Announcing the Festival of Transition

“If I can’t dance, I don’t want to be in your revolution,” is one of those famous sayings which were never actually, precisely spoken by the person to whom they were attributed. Just as the observation that Britain is a nation of shopkeepers never came out of Napoleon’s mouth yet remains indelibly associated with him (it was his secretary who said it), the desire for revolutionary change to be joyous stuck to the American fin de siècle radical activist Emma Goldman because it spoke a deep truth about her outlook.


Well-being: the story so far

What leads to well-being? It’s one of the oldest philosophical questions, mused over by Aristotle, Plato, Seneca and others, so it’s perhaps unsurprising that academics have also, for a long time, tried to find some answers through scientific investigation. More

Can the Big Society cut it in an age of austerity?

At a time when massive public spending cuts are heralding the effective retreat of the state, people, communities and the third sector are expected to step in and fill the gaps that are inevitably opening up and widening. This, in essence, is the Big Society; a call to arms for active citizens and locally based organisations to build better communities; the social policy that makes the Government’s economic policies politically palatable.


Well-being takes the global stage

Yesterday, the United Nations hosted a high level meeting on happiness and well-being. Initiated and led by the Government of Bhutan, the meeting was attended by more than 600 people from all over the world, including UN Secretary General Ban Ki-Moon, experts from the fields of well-being, economics, psychology and sustainability (including Nobel Prize Winner Joseph Stiglitz), senior Government officials and politicians, and the Dalai Lama. More

The New Austerity and the Big Society

This week we are launching the interim findings of a major project we started in September: it is the New Austerity and the Big Society, a 24 month action learning project that asks three big questions.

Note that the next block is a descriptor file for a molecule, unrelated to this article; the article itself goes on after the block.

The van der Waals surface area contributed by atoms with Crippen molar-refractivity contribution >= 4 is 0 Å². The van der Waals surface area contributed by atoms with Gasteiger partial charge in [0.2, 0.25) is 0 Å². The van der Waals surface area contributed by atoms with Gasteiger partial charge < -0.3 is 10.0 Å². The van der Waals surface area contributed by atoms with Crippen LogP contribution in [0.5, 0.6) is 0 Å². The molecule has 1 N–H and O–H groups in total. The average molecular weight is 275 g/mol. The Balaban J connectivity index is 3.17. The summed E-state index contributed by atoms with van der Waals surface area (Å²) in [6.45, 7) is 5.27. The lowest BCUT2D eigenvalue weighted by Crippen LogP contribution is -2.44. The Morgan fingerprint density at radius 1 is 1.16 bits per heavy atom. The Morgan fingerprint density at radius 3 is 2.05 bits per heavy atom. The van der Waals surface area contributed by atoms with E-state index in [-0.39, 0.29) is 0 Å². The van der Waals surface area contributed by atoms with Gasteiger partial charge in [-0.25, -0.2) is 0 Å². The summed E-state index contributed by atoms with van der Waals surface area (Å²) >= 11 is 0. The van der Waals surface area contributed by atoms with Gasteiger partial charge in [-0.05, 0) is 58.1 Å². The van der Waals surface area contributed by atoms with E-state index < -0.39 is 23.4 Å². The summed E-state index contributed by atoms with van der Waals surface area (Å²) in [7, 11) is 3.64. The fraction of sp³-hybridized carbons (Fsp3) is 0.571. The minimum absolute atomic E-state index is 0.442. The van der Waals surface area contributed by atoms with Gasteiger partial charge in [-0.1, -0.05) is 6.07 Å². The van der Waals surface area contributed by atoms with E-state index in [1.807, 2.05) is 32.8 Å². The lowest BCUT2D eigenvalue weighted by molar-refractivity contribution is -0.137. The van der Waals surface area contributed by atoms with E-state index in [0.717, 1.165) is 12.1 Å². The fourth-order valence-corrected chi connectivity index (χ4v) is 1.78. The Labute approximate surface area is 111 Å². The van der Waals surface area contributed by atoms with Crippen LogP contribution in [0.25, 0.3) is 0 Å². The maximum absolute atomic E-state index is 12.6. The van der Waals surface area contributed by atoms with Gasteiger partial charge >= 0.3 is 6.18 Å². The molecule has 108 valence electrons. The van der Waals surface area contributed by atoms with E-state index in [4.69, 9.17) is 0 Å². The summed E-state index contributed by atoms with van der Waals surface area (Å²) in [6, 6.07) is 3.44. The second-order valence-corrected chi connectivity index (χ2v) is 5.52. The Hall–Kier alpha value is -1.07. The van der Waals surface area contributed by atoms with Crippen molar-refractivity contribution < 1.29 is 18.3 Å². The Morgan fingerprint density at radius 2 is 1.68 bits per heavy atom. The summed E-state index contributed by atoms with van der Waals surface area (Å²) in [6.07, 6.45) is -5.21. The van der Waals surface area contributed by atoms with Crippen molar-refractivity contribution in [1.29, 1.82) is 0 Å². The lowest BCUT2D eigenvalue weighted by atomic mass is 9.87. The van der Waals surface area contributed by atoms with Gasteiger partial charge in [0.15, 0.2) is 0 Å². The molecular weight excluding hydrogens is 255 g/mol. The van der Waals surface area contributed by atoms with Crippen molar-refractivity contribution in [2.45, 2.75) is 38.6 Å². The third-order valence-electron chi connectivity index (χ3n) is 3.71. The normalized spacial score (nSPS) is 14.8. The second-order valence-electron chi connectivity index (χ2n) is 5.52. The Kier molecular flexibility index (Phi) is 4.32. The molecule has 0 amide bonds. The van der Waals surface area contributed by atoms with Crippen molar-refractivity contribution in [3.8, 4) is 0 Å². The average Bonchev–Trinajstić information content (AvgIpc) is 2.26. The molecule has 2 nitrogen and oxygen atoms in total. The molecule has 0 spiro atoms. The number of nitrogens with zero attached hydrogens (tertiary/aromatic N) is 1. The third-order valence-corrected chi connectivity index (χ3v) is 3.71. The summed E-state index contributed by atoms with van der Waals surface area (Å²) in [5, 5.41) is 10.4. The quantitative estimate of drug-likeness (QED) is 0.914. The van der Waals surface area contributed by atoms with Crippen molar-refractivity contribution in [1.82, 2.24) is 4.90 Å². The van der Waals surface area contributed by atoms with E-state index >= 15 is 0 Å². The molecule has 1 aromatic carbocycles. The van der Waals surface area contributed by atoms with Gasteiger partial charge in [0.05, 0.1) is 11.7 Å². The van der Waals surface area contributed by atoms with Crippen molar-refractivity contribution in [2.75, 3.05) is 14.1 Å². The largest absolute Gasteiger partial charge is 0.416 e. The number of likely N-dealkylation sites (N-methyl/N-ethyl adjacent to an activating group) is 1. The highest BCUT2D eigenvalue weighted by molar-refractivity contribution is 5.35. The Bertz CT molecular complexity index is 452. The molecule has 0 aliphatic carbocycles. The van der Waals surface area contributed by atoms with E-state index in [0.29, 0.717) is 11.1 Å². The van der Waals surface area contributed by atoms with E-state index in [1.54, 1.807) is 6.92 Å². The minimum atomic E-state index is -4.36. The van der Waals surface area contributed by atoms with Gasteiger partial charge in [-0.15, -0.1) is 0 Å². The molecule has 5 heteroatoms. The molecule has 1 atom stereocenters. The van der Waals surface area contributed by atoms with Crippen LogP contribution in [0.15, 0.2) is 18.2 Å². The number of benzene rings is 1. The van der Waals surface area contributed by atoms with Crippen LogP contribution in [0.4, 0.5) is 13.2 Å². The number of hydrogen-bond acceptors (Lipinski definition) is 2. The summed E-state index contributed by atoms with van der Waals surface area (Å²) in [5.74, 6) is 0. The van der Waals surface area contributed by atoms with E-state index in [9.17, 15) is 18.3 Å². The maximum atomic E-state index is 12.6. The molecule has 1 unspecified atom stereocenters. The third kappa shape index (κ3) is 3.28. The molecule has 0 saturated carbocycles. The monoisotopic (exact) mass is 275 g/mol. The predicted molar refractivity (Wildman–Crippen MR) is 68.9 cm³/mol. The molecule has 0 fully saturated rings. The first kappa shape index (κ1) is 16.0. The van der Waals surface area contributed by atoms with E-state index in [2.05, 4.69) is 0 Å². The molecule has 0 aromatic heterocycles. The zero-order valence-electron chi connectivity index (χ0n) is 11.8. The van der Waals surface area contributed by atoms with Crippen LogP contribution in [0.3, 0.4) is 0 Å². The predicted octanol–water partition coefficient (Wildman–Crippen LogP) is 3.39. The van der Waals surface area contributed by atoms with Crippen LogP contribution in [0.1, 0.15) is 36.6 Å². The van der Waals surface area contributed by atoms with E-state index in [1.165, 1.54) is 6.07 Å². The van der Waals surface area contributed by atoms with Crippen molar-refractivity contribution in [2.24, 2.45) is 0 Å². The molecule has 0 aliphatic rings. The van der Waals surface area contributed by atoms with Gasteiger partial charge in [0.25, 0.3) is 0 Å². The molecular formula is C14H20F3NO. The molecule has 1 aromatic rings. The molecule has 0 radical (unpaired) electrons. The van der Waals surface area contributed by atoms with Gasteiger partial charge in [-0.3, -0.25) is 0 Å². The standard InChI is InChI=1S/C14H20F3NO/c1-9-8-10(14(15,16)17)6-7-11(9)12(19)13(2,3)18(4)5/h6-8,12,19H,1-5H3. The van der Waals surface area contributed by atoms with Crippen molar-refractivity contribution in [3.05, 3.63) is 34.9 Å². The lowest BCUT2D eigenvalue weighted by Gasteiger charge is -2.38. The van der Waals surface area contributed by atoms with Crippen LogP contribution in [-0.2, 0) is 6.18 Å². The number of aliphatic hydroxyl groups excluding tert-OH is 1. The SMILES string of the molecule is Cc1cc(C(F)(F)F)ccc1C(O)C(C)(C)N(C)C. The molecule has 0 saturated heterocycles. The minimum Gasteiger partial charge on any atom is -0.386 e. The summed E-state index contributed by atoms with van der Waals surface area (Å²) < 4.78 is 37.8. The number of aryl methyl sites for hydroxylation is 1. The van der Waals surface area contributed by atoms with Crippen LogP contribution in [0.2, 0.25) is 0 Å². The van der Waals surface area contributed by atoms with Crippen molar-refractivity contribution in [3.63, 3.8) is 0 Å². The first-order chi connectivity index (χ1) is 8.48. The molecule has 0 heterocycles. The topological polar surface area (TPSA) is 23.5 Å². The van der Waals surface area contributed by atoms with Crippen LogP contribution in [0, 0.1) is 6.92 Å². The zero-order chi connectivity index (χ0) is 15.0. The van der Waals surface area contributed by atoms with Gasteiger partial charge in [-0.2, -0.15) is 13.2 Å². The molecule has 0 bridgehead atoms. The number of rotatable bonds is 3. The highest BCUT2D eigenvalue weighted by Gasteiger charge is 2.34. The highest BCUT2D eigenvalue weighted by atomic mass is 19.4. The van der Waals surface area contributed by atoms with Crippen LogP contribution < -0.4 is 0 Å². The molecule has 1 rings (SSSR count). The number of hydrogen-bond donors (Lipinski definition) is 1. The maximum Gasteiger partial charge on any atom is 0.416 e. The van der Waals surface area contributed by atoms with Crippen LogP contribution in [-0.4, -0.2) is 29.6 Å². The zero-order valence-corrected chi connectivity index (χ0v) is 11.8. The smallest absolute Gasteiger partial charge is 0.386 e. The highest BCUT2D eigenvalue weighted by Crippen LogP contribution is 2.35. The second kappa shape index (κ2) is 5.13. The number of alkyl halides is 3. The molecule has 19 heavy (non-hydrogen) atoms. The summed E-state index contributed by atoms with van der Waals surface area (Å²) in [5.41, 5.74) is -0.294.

Time is running out for clone towns

A victory for NEF's seven-year campaign against clone towns More

Why aren’t we preventing harm?

For William Beveridge in 1942, there were ‘five giants’ to be vanquished by the post-war welfare state: want, idleness, disease, ignorance and squalor. He imagined that the costs to the state would diminish over time because the system would progressively prevent these ills. What has come of his vision? Where is the society which prevents harm, rather than just dealing with its consequences?

As the saying goes, ‘If you think prevention is expensive, try paying for the cure.’ Too often cure is our only focus, and we are indeed paying the price.


Farewell to unlikely friends – the Regional Development Agencies

You might not have noticed, but on Friday, very quietly, something quite significant in the UK governmental structure has slipped out of existence. The nine Regional Development Agencies (RDAs), eight of which cranked into action on the 1st April 1999, have now disappeared. Try to go to the website of the East Midlands Development Agency, or Yorkshire Forward, and you will be redirected to BIS (the central government department they used to report to). So I won’t bother hyperlinking in this instance…


Cameras and diversity in court: more than a confidence game?

Two separate developments this week concerning the court system in England and Wales were connected through markedly similar justifications.


The Happy Planet Index asks a new sort of question

Lara Hoffmans, writing in Forbes, has been casting a sceptical eye over our Happy Planet Index (HPI), under a wonderfully titled article ‘Give Me Tacocopter Or Give Me Death!’­. More

‹ First  < 91 92 93 94 95 >  Last ›